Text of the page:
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Relationships Abound in Scripps Ranch Production of “The Season of Love”

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TR Robertson

TR Robertson  …The newest play at Scripps Ranch Theatre, on the Alliant International University campus, will take the audience through a range of emotions dealing with lost relationships, new relationships and possible relationships. The play, written by Jim Caputo, is a both a humorous and thought provoking look at one of the most complex and compelling aspect of human existence, the mystery of relationships.

Caputo said, in the program, he has combined four of his award winning short plays into this particular play. He is an actor, director, designer and writer and the recipient of numerous awards as well as having his plays produced from coast to coast. Caputo was in attendance on this opening night and he said many parts of the play are taken from personal experiences and circumstances.

The play is divided into four related acts. The setting is December 24, 2016, Christmas Eve and Hanukkah Day 1. Act 1 deals with Jane, who has sworn off men, at a coffee shop, speaking with friend Ruth about her feelings toward men. Jane is a divorcee, who has no desire to get into the dating scene as she feels men has no sense of commitment and she doesn’t want to enter the world of “quickies” and “friends with benefits”. Her main concern is her “mama” in the nursing home. We will see Ruth again later in the play. We will also see a homeless lady, Jamie, later but the top to a pot she has will surface again. As Ruth leaves, enter Anthony, also recently divorced and a new member to the social media dating scene, he also has the top to the pot Jamie had – “Every pot needs a top”. A very funny encounter ensues between Jane and Anthony as he thinks she is one of the social profiles he is set to meet at the coffee shop. One thing leads to another and by the end of Act 1, Jane may be changing her mind about dating again. One thing stands out in the act; you will never know what may draw people together. In Jane and Anthony’s case it is crossword puzzles, also Jane decides she has to stop analyzing everything and “let life happen”.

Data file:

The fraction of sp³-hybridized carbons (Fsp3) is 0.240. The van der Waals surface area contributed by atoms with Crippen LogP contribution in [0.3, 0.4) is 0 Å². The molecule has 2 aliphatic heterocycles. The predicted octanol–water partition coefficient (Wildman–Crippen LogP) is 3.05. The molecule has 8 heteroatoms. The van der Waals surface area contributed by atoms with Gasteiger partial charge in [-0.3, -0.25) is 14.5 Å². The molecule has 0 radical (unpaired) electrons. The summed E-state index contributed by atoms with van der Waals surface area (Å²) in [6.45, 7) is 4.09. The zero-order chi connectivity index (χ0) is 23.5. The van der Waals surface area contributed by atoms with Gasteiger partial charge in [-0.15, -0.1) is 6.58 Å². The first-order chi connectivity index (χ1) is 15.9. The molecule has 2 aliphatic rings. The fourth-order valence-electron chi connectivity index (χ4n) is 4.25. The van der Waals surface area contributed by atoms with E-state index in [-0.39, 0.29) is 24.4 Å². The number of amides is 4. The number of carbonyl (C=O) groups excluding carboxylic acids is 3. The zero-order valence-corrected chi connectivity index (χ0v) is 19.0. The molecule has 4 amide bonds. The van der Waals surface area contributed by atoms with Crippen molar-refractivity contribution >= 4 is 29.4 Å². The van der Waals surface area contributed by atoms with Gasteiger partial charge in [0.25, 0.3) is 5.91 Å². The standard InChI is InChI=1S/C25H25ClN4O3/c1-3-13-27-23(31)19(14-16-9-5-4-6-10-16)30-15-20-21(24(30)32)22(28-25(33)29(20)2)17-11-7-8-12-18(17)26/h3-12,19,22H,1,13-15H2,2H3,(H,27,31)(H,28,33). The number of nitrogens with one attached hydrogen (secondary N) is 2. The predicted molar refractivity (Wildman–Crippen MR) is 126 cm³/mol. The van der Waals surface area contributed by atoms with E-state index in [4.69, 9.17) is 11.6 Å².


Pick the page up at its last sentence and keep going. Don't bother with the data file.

Photos by Ken Jacques

Playing Jane is SRT and regional theatre veteran Sherri Allen and playing Anthony is Paul Morgavo, also a veteran of many regional theatre productions. Both actors present a wonderful portrayal of people walking the tightrope of relationship development.

Act 2 is a more somber act as this act deals with the death of a loved one, how people “handle” dealing with death and for one young lady the preparation for the coming death of a loved one. Grace DeLaney plays Mary, and is in her first production at SRT. DeLaney presents, what we believe at first, to be an unusual observer who frequents the funeral home. We will find out at the end of Act 2 what her purpose is. Enter Amy, played by Rhiannon McAfee, who has a hard decision to make about her father. The discussion of death, its purpose to our lives and our reaction to death, is thought provoking. Caputo stated the death of his father led him to jotting down a series of thoughts about death which he put away, only to break out later when he put the play together. One interesting thought Mary brings up is when you look at the body of the deceased you are looking at the transportation not the real person, that person has moved on. She feels her job now is to no longer grieve, but to help Amy deal with her own grieving process.